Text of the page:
Medical News Today, March 9, 2009
President Obama on Thursday during a White House health care summit “indicated for the first time that he was open to compromise on details of the proposal he put forth in the 2008 campaign,” the New York Times reports (Pear/Stolberg, New York Times, 3/6). Obama at the summit reiterated his goal “to enact comprehensive legislation this year, an ambitious undertaking many say is further complicated by the nation’s dismal economy,” according to the Washington Post (Connolly, Washington Post, 3/6). Obama also expressed “a pledge to include Republicans and consider opposing views,” according to USA Today (Wolf, USA Today, 3/6).Obama said, “During the campaign I put forward a plan for health care reform. I thought it was an excellent plan. But I don’t presume that it was a perfect plan or that it was the best possible plan” (New York Times, 3/6). He said, “I just want to figure out what works,” adding, “We don’t have a monopoly on good ideas” (Washington Post, 3/6). “Every voice has to be heard. Every idea must be considered,” Obama said (Sidoti, AP/Philadelphia Inquirer, 3/6).Obama said, “When times were good, we didn’t get it done. When we had mild recessions, we didn’t get it done,” adding, “There’s always a reason not to do it. Now is exactly the time for us to deal with this problem” (Washington Post, 3/6). He said, “The status quo is the one option that is not on the table,” and “those who seek to block any reform at any cost will not prevail this time around” (Marks, Christian Science Monitor, 3/6).Obama also cited the need to address health care costs in conjunction with efforts to expand health insurance to more residents (Washington Post, 3/6). He said, “If we don’t address cost, I don’t care how heartfelt our efforts are, we will not get this done,” adding, “If people think we can simply take everybody who is not insured and load them up in a system where costs are out of control, … we will run out of money” (Condon, CongressDaily, 3/6).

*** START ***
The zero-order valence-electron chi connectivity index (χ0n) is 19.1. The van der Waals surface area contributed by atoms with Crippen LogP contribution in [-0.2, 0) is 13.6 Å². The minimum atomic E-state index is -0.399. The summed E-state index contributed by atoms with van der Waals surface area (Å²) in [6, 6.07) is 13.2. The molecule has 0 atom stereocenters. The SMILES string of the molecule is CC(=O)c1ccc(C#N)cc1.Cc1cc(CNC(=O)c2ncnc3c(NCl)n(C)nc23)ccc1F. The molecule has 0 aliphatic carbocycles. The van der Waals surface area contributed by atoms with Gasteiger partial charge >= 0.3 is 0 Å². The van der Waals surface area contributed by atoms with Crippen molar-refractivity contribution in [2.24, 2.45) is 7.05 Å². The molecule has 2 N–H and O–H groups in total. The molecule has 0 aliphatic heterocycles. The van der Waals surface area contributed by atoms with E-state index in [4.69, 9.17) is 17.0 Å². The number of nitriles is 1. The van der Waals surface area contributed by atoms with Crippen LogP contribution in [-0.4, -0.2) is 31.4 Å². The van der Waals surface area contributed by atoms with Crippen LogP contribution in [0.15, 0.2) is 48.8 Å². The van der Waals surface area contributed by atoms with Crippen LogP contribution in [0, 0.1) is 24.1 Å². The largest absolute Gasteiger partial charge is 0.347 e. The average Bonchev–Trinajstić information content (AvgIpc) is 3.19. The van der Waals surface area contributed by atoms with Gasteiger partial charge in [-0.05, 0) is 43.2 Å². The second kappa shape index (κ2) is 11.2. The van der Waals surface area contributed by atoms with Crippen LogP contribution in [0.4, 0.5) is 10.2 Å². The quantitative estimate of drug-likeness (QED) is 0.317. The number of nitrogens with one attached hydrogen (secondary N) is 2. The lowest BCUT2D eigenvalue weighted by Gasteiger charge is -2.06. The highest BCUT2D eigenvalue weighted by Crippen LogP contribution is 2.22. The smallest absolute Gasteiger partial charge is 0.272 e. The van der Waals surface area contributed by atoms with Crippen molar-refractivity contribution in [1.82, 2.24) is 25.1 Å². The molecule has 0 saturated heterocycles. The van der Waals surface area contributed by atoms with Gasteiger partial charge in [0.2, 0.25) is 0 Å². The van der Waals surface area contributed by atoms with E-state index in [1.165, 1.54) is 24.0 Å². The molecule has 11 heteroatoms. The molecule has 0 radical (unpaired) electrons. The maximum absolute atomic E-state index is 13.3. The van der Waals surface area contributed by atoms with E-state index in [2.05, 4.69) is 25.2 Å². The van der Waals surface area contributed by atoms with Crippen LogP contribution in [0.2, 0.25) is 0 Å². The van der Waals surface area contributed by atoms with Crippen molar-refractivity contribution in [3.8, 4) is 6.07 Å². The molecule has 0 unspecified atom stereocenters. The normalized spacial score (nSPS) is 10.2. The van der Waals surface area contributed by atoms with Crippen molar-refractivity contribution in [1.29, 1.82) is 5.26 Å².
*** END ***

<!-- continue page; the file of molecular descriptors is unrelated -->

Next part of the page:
About 82 health care policy stakeholders, 32 House members, 23 senators and eight “everyday Americans” attended the summit, CongressDaily reports (Condon, CongressDaily, 3/5). According to CQ HealthBeat, the summit “was an attempt by President Obama to get the health overhaul debate off to a markedly different start than the one that many analysts say marred the attempt by President Clinton to enact universal coverage” (Reichard, CQ HealthBeat, 3/5).
The summit included five “breakout” sessions that addressed “sticky issues,” such as proposals to finance health care reform, plans to reduce health care costs, whether to establish an individual health insurance mandate and whether to develop a public health plan that would compete with private plans, USA Today reports (USA Today, 3/6). The sessions sought to “show a variety of lessons learned in the 16 years since the Clinton effort,” according to the Wall Street Journal (Meckler, Wall Street Journal, 3/6). Secretary of State Hillary Rodham Clinton did not attend the summit, but “she was very much a presence” at the event, which involved a “gathering of allies and foes of Clinton’s failed effort 15 years ago,” The Politico reports (Budoff Brown , The Politico, 3/5).